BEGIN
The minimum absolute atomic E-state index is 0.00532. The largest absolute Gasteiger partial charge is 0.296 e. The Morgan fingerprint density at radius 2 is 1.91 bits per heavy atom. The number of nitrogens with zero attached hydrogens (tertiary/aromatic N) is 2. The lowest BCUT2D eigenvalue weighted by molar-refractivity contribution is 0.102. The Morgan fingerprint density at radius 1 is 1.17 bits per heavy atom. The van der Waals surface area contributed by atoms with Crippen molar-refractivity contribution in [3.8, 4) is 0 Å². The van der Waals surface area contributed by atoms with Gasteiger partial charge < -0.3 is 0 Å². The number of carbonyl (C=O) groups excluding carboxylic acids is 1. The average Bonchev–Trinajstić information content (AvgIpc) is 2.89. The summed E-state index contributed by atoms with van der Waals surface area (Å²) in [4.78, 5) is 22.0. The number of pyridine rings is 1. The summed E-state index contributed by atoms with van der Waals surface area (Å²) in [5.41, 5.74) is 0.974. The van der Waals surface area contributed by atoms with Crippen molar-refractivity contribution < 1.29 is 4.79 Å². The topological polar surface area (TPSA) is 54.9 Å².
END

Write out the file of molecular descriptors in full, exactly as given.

The minimum absolute atomic E-state index is 0.00532. The largest absolute Gasteiger partial charge is 0.296 e. The Morgan fingerprint density at radius 2 is 1.91 bits per heavy atom. The number of nitrogens with zero attached hydrogens (tertiary/aromatic N) is 2. The lowest BCUT2D eigenvalue weighted by molar-refractivity contribution is 0.102. The Morgan fingerprint density at radius 1 is 1.17 bits per heavy atom. The van der Waals surface area contributed by atoms with Crippen molar-refractivity contribution in [3.8, 4) is 0 Å². The van der Waals surface area contributed by atoms with Gasteiger partial charge < -0.3 is 0 Å². The number of carbonyl (C=O) groups excluding carboxylic acids is 1. The average Bonchev–Trinajstić information content (AvgIpc) is 2.89. The summed E-state index contributed by atoms with van der Waals surface area (Å²) in [4.78, 5) is 22.0. The number of pyridine rings is 1. The summed E-state index contributed by atoms with van der Waals surface area (Å²) in [5.41, 5.74) is 0.974. The van der Waals surface area contributed by atoms with Crippen molar-refractivity contribution < 1.29 is 4.79 Å². The topological polar surface area (TPSA) is 54.9 Å².